The touch controls work well and are easily accessible, however we did have to do some guesswork when trying to use to Play/ Pause control as it's a little tricky to judge the exact point on the earcup that you need to hit. You can also access your phone's voice assistant with a long-press of the same button. Sony advertises on its website that the WH-1000XM2 will soon be compatible with Google Assistant, just like the QC35 II, which is good news.
All the new features can be accessed thorough the Headphone Connect app, which is available for Android and iOS. The app shows you the battery level, what sort of streaming codec is in use, and the advanced sound features. Adaptive Sound Control is probably the most interesting and useful of the lot. It dynamically changes the level of noise cancellation and ambient sound to suit your activity at any time, by using your phone's sensors and GPS to detect whether you're still, walking, running, or in a vehicle. We found it to work fairly accurately most of the time. When profiles switch, you're notified with an audible ‘bong'. Each of these profiles can be customised too, depending on how much ambient sound you wish to hear in each situation.
The next new feature is the noise cancelling optimiser, which calibrates noise cancellation based on your current altitude and ambient sound. You can do this through the app or directly on the headphones by long pressing the NC/ Ambient Sound button. We didn't have the chance to test this out at a high altitude, like when on a plane, so we can't say for sure how much of a difference if it actually makes.
Sound Position Control lets you set the direction from where you want the music to play (left, right, back, etc), but we didn't find this particularly useful. There's also a surround sound mode which lets you simulate the effect of audio being played within an arena, concert hall, etc, which sort of works well. For both these latter modes, the app switches the Bluetooth connection priority to ‘Stable Connection' from the default ‘Sound Quality', which in turn drops you down to the basic SBC streaming codec. Finally, there's also a toggle switch to enable DSEEX HX, which up-samples compressed audio files. We didn't notice a very big difference in our music with this enabled.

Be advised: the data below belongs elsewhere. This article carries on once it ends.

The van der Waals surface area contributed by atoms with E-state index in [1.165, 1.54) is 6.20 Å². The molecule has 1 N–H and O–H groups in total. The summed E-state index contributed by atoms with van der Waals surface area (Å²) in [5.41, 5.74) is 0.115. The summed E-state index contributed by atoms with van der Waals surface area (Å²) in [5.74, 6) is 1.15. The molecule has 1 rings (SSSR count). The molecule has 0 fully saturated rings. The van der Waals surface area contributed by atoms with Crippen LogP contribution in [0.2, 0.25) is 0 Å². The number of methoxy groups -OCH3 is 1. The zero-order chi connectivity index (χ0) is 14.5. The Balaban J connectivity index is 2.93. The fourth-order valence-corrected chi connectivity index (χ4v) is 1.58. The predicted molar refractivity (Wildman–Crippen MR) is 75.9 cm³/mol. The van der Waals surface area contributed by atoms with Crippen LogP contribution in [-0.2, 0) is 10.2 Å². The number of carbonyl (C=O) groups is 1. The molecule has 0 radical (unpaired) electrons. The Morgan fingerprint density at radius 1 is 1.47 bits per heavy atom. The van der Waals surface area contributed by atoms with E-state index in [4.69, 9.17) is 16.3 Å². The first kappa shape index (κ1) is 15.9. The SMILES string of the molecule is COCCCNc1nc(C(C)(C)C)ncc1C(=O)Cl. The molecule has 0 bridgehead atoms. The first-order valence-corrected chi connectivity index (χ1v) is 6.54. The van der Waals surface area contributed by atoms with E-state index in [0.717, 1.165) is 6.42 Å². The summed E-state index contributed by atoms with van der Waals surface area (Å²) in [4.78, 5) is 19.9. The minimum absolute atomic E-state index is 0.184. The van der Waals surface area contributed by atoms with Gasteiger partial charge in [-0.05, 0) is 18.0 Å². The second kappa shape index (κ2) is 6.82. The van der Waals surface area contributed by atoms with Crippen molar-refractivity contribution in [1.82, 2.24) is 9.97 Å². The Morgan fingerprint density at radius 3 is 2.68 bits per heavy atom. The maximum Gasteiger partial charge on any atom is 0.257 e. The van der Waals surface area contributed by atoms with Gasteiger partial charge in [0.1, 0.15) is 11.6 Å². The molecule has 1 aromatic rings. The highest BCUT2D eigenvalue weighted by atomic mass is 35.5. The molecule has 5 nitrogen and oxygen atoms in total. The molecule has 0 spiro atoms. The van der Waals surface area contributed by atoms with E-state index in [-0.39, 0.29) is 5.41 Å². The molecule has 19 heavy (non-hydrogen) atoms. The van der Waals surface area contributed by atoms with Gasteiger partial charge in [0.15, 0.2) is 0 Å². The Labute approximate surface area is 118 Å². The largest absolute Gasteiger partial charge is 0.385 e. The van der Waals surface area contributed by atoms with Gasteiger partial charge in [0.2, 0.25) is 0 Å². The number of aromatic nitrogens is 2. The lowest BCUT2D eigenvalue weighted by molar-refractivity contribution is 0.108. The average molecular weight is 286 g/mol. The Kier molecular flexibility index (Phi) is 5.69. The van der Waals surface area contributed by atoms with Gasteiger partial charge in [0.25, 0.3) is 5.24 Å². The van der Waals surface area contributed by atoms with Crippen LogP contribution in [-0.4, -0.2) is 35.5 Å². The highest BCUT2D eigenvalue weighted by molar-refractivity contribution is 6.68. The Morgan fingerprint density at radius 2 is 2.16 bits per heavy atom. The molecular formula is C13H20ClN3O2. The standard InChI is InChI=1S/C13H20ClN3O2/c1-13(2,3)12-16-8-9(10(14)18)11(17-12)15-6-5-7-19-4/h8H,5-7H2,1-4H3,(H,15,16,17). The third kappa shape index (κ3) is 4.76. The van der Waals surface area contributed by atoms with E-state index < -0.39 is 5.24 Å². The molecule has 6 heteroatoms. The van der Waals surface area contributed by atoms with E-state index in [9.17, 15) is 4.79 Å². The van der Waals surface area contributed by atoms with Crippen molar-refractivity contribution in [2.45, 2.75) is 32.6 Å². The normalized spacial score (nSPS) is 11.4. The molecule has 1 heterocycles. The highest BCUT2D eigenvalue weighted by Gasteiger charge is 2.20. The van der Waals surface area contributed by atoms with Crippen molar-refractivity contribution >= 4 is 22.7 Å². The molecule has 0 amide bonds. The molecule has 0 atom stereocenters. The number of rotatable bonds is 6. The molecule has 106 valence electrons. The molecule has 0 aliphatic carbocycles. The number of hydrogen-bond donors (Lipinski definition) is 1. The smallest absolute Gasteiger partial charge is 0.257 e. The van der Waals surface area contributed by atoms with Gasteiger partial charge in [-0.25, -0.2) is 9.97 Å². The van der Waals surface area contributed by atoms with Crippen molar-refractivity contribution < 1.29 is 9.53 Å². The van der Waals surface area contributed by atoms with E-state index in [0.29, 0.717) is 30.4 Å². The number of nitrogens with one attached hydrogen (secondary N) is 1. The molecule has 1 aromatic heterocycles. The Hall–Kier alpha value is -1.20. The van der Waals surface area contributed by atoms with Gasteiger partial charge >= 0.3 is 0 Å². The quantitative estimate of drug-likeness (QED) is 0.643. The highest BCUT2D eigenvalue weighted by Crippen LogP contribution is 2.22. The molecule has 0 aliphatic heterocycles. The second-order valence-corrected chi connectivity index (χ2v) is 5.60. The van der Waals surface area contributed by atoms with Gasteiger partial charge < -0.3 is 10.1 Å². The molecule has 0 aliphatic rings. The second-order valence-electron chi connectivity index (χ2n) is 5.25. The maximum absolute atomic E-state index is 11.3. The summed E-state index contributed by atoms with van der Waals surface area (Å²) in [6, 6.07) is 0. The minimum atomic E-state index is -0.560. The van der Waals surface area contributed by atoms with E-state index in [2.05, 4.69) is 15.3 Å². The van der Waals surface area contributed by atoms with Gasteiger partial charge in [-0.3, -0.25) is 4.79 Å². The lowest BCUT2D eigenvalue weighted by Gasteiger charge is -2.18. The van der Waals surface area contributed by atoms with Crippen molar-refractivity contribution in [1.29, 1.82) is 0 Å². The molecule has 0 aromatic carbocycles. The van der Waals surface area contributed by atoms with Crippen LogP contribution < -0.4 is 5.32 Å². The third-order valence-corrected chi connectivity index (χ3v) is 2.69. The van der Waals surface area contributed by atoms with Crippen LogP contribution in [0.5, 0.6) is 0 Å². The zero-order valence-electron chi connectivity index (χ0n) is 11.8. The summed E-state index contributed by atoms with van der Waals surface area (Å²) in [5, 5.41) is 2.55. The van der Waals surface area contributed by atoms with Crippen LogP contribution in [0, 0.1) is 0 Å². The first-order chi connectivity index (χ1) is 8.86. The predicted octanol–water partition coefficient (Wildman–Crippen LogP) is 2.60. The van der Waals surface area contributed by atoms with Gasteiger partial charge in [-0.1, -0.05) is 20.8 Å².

The noise cancellation is very effective and does a good job at blocking out persistent ambient sound. We used it during our regular train commute to work and back, and the WH-1000XM2 managed to block out the clatter of the train wheels as well as most other noise fairly well. This pair of headphones is also great in an office environment when you need to focus on your work. However, it does tend to leak sound a bit when the volume is above 70 percent, which is audible to the person sitting next to you if you're in a quiet workspace.
Audio quality is excellent for wireless headphones. The soundstage feels a bit wider compared to the older model, while the crisp highs, punchy bass, and good detail in the mid-range are all retained. The volume level is also very good, and in most cases, we found the 70-80 percent mark to be loud enough. The dynamism in Daft Punk's Get Lucky was portrayed well, and bass was tight and controlled in tracks like Killing Strangers by Marilyn Manson. Call quality through the built-in microphone was also good, and noise cancellation is disabled temporarily while you're on a call so you can hear yourself speak and don't end up yelling.
The WH-1000XM2 is rated to last 30 hours on a single charge, and we easily managed to match Sony's claim. In fact, we managed to go beyond 30 hours in total over the course of a week, with Adaptive Noise Cancellation enabled most of the time. Charging the headphones takes roughly four hours, but a 10-minute charge gives you about an hour's worth of usage.
The Sony WH-1000XM2 is yet another stellar pair of noise cancelling headphones. It takes all the things that made the original MDR-1000X great and adds some useful features, at roughly the same price of around Rs. 30,000. It might not completely beat the Bose QC35 II in terms of comfort and ease of use, but when it comes to audio quality and the number of useful features, the WH-1000XM2 is definitely a step ahead.
Price (MRP): Rs. 30,990
Ratings (Out of 5)